Beth:
The other thing that separates properties from the rest are phenomenal lighting. At night you want the customers to feel safe and especially women, which is the majority of a lot of times our customers. We want to have the best lit centers in the area. So signage and lighting, and then of course, cleanliness, fresh flowers, annuals and impatiens at the entranceway are also things that catch people’s eyes as they’re driving down the street. You want them to go in, and I’ve recently added two things.

Beth:
Before the pandemic, there was a new trend. The longer you can get the customer to stay at the property, there was a statistic that they would spend more. What I did is I added benches and my centers are not these fancy properties that have 75, 100 stores. I have small little strip centers in communities where there might be four stores or 10 stores, but I added benches and I piped in music. And if you can get the customer to spend a little more time and a little extra time where maybe they go in and get a Starbucks coffee and then they come outside and then they sit in the bench and they stay longer and they say, “Oh, there’s an AT&T cell phone store. Let me go get a battery,” so the longer that you can get them to stay on your property, the better .now during pandemic, that’s kind of changed things up a little bit, but I believe we’ll come back around and people will be socializing more and hanging out at stores more and there won’t be this rush to get out of the community and back home.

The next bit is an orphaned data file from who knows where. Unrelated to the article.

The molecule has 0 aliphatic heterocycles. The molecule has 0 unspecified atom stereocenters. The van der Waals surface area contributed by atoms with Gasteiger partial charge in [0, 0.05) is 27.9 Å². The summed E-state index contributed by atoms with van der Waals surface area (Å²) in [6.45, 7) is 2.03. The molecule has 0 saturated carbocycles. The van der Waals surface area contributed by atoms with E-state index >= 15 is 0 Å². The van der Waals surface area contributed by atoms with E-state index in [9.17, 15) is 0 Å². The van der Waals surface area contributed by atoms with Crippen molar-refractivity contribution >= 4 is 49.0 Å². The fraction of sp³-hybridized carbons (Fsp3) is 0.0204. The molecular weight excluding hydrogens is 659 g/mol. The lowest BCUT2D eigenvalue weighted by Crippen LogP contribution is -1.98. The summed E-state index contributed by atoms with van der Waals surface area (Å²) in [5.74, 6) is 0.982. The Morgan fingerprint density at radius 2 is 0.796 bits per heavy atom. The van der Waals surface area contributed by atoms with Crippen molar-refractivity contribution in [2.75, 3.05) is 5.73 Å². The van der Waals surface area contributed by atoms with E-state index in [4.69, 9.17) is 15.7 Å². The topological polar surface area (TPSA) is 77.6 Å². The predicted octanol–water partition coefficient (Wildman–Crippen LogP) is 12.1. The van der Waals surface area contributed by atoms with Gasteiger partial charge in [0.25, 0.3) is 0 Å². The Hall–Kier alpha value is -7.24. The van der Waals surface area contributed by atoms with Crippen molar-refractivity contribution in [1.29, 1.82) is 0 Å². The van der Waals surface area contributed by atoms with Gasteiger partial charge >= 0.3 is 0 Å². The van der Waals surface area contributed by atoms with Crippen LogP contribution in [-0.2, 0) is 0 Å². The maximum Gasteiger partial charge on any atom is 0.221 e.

Eric:
Right. We are speaking with Beth Azor. She’s the founder of Azor Services, and today we’re discussing retail leasing and best practices that lead to better returns. Beth, what are some of the biggest mistakes that you see landlords making in the leasing process?

Beth:
I see landlords making short-term decisions, signing leases with people or with businesses and uses like undesirable uses, and it’s a personal thing, but for me, I’m not going to sign leases with vape stores. Someone called me the other day and they had a funeral parlor. Churches call looking for space. One of my clients called and said, “What do you think? Should I do a church?” And I’m like, “I don’t think you should do a church.”

Beth:
First of all, if they don’t pay the rent … And by the way, anytime there’s a church at a property, you’re kind of saying to the world that you’ve donated most of the rent. They don’t pay a lot of rent. And when they do pay rent, if for some reason they’re past due, how do you evict a church? You’re on the front page of the newspaper if you do that. I think churches and vape stores and cannabis, you’re just not going to recruit other tenants that you may want in those properties.

Beth:
I think people … The whole cannabis industry, I have a situation where they wanted to be in one of my shopping centers. They offered me double the asking rental rate that I was asking. Many, many landlords would have done that deal, because it was a short … In my mind, it would have been shortsighted because once you add that use to properties, there are issues that come along with that and I’m just more of a long-term thinker as far as that’s concerned.

Eric:
Well, you mentioned shortsighted thinking. What are your thoughts on pop-up retail? That seems to be something that’s pretty popular now.

Beth: